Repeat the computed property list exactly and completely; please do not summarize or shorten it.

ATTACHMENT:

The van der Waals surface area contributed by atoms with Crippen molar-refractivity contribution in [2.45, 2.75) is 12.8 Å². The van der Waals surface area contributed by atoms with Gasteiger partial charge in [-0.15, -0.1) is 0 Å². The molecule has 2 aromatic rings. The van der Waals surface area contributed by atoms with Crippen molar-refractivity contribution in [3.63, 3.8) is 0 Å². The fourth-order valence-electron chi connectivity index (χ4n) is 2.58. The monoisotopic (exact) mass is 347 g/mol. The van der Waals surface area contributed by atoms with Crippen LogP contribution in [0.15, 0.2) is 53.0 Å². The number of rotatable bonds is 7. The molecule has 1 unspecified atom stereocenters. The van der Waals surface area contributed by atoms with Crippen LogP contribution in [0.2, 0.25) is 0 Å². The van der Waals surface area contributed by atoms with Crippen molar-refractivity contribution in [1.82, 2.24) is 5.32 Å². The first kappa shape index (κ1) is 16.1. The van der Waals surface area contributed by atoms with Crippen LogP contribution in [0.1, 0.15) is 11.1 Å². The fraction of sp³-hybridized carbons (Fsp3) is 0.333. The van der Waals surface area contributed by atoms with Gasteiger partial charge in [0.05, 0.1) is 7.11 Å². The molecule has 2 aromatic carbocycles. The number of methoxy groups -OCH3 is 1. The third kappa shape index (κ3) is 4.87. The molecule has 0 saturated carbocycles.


The van der Waals surface area contributed by atoms with Crippen molar-refractivity contribution in [2.45, 2.75) is 12.8 Å². The van der Waals surface area contributed by atoms with Gasteiger partial charge in [-0.15, -0.1) is 0 Å². The molecule has 2 aromatic rings. The van der Waals surface area contributed by atoms with Crippen molar-refractivity contribution in [3.63, 3.8) is 0 Å². The fourth-order valence-electron chi connectivity index (χ4n) is 2.58. The monoisotopic (exact) mass is 347 g/mol. The van der Waals surface area contributed by atoms with Crippen LogP contribution in [0.15, 0.2) is 53.0 Å². The number of rotatable bonds is 7. The molecule has 1 unspecified atom stereocenters. The van der Waals surface area contributed by atoms with Crippen LogP contribution in [0.2, 0.25) is 0 Å². The van der Waals surface area contributed by atoms with Crippen molar-refractivity contribution in [1.82, 2.24) is 5.32 Å². The first kappa shape index (κ1) is 16.1. The van der Waals surface area contributed by atoms with Crippen LogP contribution in [0.1, 0.15) is 11.1 Å². The fraction of sp³-hybridized carbons (Fsp3) is 0.333. The van der Waals surface area contributed by atoms with Gasteiger partial charge in [0.05, 0.1) is 7.11 Å². The molecule has 2 aromatic carbocycles. The number of methoxy groups -OCH3 is 1. The third kappa shape index (κ3) is 4.87. The molecule has 0 saturated carbocycles.